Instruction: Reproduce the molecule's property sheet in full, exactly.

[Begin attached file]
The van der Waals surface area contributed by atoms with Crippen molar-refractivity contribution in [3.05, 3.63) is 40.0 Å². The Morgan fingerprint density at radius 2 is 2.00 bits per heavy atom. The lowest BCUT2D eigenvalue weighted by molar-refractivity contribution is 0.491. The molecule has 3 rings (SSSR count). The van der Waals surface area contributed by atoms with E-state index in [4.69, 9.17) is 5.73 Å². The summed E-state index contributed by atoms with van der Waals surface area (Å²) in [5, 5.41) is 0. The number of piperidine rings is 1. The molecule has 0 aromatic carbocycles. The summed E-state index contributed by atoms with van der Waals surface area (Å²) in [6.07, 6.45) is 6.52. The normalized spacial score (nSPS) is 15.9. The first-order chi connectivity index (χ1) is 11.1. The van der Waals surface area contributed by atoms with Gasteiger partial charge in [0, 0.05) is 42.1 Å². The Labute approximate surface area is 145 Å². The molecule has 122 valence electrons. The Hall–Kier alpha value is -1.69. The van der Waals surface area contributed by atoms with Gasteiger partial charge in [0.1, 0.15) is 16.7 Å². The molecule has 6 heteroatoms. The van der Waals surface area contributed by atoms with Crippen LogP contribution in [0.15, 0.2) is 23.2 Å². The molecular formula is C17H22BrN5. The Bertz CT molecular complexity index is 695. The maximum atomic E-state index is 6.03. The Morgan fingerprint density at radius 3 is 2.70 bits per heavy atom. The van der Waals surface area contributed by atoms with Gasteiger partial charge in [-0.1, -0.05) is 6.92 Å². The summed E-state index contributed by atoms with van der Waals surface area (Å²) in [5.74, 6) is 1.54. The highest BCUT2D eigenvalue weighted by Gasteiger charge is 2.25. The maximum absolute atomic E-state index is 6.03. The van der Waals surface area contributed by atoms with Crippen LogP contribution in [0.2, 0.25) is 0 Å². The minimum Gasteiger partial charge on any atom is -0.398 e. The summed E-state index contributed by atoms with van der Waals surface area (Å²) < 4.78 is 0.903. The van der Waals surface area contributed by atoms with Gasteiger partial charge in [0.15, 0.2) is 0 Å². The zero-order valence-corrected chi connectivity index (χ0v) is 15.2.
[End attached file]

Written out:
The van der Waals surface area contributed by atoms with Crippen molar-refractivity contribution in [3.05, 3.63) is 40.0 Å². The Morgan fingerprint density at radius 2 is 2.00 bits per heavy atom. The lowest BCUT2D eigenvalue weighted by molar-refractivity contribution is 0.491. The molecule has 3 rings (SSSR count). The van der Waals surface area contributed by atoms with E-state index in [4.69, 9.17) is 5.73 Å². The summed E-state index contributed by atoms with van der Waals surface area (Å²) in [5, 5.41) is 0. The number of piperidine rings is 1. The molecule has 0 aromatic carbocycles. The summed E-state index contributed by atoms with van der Waals surface area (Å²) in [6.07, 6.45) is 6.52. The normalized spacial score (nSPS) is 15.9. The first-order chi connectivity index (χ1) is 11.1. The van der Waals surface area contributed by atoms with Gasteiger partial charge in [0, 0.05) is 42.1 Å². The Labute approximate surface area is 145 Å². The molecule has 122 valence electrons. The Hall–Kier alpha value is -1.69. The van der Waals surface area contributed by atoms with Gasteiger partial charge in [0.1, 0.15) is 16.7 Å². The molecule has 6 heteroatoms. The van der Waals surface area contributed by atoms with Crippen LogP contribution in [0.15, 0.2) is 23.2 Å². The molecular formula is C17H22BrN5. The Bertz CT molecular complexity index is 695. The maximum atomic E-state index is 6.03. The Morgan fingerprint density at radius 3 is 2.70 bits per heavy atom. The van der Waals surface area contributed by atoms with Gasteiger partial charge in [-0.1, -0.05) is 6.92 Å². The summed E-state index contributed by atoms with van der Waals surface area (Å²) in [5.74, 6) is 1.54. The highest BCUT2D eigenvalue weighted by Gasteiger charge is 2.25. The maximum absolute atomic E-state index is 6.03. The van der Waals surface area contributed by atoms with Crippen LogP contribution in [0.2, 0.25) is 0 Å². The minimum Gasteiger partial charge on any atom is -0.398 e. The summed E-state index contributed by atoms with van der Waals surface area (Å²) < 4.78 is 0.903. The van der Waals surface area contributed by atoms with Gasteiger partial charge in [0.15, 0.2) is 0 Å². The zero-order valence-corrected chi connectivity index (χ0v) is 15.2.